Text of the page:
The federal government has been under fire for its bungled rollout of COVID-19 vaccinations across Australia.
During Senate Estimates on Tuesday, senators raised concerns about the messaging from Prime Minister Scott Morrison that getting the jab was not a race has resulted in complacency among Australians and the delays in providing vaccination to those in high-risk environments, such as aged care facilities.
Minister for Aged Care Richard Colbeck, representing also the health portfolio, was unable to provide an answer as to how many aged care workers had been vaccinated.
He said the government has been working on a portal to help it understand those figures.
"The portal which will record results from providers around vaccination will go live on Friday," he said, noting work on the portal has been underway for a "period of time" and that it "preceded all of the things occurring in Victoria", rejecting the claim that Victoria's current outbreak has prompted such work from government.
"We have been working to make sure that we gather this data for a period of time … while we were pulling together the systems that would do the recording … so that we could get a better indication of where we stood."
"It was clear to us however that we needed to have a specific mechanism to record and gather the information."
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Currently, the government does not have access to accurate data on how many aged care workers have been vaccinated as the Australian Immunisation Register (AIR) does not record occupation.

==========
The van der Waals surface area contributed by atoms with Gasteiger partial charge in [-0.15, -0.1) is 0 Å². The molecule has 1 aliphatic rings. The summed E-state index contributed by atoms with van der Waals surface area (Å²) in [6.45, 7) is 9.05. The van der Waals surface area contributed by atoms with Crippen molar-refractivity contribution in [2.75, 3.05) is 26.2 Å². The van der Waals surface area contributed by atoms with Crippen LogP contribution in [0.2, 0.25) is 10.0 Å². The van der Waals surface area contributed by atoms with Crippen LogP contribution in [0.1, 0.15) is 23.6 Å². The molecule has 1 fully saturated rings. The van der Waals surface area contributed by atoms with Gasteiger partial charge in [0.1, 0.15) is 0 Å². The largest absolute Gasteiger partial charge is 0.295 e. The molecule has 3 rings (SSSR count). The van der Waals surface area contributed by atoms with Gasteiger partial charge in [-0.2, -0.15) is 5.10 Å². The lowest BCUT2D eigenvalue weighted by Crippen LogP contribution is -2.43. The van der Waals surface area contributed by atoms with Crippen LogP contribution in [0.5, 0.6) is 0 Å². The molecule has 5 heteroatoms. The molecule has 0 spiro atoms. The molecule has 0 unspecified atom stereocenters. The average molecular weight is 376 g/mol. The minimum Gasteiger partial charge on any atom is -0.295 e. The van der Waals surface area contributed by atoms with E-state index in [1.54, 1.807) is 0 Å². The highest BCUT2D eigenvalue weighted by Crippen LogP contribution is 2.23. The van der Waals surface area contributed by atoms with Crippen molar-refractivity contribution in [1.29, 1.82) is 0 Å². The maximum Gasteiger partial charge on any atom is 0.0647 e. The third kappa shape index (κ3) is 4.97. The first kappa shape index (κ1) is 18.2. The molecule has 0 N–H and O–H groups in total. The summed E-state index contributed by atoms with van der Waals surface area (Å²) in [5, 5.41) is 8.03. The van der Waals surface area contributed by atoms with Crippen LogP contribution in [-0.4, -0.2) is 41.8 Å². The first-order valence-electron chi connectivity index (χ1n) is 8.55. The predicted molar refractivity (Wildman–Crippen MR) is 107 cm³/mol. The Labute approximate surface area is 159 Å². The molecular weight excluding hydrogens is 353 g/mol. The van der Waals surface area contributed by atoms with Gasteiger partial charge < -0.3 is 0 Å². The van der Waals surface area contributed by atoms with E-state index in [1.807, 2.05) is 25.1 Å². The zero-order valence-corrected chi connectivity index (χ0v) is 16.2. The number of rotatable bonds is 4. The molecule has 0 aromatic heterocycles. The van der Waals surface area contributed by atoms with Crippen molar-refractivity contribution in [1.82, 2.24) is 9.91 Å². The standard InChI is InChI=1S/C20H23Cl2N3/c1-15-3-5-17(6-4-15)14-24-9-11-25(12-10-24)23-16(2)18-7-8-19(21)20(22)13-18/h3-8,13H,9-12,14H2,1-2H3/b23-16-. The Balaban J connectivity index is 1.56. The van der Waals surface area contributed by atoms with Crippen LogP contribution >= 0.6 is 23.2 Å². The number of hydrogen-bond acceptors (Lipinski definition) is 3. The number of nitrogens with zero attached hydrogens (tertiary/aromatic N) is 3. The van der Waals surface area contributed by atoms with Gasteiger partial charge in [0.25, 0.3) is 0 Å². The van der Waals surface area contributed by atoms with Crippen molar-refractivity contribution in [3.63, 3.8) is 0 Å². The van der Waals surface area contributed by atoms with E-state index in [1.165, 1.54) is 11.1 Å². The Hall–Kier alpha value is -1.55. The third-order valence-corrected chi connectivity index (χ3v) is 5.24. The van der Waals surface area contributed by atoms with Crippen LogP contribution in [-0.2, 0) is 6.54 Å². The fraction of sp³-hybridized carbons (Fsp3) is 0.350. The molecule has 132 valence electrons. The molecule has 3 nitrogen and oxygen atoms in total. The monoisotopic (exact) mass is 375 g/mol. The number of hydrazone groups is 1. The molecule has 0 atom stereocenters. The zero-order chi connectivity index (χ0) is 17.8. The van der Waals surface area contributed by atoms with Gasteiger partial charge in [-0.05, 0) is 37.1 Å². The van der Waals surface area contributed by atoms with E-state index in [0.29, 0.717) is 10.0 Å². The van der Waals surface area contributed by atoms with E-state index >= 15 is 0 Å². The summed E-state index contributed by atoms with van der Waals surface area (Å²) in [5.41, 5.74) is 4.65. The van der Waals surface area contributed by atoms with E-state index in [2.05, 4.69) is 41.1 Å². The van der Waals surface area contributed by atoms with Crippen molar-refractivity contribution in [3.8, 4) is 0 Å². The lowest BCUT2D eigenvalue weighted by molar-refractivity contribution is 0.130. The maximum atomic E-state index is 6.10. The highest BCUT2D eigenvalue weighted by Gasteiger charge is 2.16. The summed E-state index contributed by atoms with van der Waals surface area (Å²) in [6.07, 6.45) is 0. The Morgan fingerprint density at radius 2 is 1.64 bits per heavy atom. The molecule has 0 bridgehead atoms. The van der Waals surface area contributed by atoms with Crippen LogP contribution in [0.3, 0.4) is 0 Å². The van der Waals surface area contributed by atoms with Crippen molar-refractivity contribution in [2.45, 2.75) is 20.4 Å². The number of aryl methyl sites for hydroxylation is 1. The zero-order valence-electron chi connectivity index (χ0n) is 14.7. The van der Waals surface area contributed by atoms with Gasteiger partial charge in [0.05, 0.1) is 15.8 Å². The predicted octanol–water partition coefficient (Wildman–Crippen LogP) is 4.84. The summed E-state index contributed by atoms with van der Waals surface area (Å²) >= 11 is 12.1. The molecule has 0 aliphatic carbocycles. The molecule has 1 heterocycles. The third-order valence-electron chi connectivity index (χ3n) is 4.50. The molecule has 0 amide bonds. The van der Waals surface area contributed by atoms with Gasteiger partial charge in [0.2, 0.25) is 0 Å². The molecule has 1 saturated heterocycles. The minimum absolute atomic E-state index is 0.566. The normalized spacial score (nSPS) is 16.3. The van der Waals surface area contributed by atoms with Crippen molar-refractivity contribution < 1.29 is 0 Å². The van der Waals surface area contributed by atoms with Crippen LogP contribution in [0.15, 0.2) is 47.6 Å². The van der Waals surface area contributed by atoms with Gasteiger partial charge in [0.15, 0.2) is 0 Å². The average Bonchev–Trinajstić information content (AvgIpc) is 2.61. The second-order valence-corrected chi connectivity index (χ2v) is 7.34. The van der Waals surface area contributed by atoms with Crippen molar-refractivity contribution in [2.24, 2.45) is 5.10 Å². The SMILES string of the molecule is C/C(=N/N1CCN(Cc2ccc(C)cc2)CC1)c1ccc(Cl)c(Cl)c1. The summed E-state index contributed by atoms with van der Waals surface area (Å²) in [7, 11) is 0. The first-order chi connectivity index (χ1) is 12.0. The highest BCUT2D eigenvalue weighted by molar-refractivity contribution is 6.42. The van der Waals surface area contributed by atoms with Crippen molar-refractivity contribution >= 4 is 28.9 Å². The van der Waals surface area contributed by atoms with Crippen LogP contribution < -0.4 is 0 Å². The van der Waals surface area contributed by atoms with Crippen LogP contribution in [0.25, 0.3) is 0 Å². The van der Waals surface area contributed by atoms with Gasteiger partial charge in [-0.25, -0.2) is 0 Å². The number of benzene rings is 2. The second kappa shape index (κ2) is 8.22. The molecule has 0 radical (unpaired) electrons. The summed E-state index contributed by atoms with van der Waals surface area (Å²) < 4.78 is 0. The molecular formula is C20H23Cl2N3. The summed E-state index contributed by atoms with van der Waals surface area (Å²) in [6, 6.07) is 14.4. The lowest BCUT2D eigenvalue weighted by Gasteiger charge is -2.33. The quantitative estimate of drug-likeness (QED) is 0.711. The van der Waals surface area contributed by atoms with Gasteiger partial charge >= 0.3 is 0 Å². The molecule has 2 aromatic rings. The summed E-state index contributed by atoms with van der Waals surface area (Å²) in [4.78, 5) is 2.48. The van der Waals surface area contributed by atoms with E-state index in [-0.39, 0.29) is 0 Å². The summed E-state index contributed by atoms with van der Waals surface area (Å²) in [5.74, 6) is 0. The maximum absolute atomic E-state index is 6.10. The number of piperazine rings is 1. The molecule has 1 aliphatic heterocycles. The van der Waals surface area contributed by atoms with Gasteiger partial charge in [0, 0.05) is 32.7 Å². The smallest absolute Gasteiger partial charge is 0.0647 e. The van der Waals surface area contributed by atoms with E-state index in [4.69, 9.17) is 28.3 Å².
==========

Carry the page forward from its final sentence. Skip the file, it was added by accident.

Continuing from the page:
Initially, aged care residents and staff were to receive the jab at the same time. But as Colbeck said, the "process" had to be "redesigned".
"The original program that we were proposing to roll out was that we would vaccinate staff and residents at the same time. The clear health advice that we received based on overseas experience was that we should not do that, so that has necessitated us finding a different way to vaccinate the staff -- to make vaccination available to staff," he said.
Colbeck was asked to reflect on a statement made by Morrison on January 7 that said aged care workers were more of a priority for vaccination than ministers.
"It's all well and good to take a statement made at one point in time … and when further information or further developments occur, you make modifications," he said in response.
It was later clarified that around 32,833 aged care staff had been fully vaccinated through the Commonwealth program. This figure does not include those vaccinated by their GP or other clinics. It is estimated there are around 366,000 people employed in the aged care sector.
"Because of the number of channels that staff have available to them to access the vaccine and the central reporting system doesn't have as a part of its feature what area of the workforce people are employed in, we don't have access to that information. [As] we can't search the AIR system based on occupation, we've had to build a new system which we have been working on for a period of time. It will go live on Friday, which will require aged care providers to report the number of staff that have been vaccinated that will give us that information," Colbeck later reiterated.
Around 64% of aged care residents across Australia have been vaccinated. This figure is around 57% in Victoria. The Victorian government on Tuesday morning announced it was taking "immediate action" to keep people who live in residential disability settings, private aged care residents, and staff safe with a "vaccination blitz" to ensure workers in these vulnerable settings are protected against coronavirus.
Colbeck said he was comfortable with the rollout of the vaccine in Australia.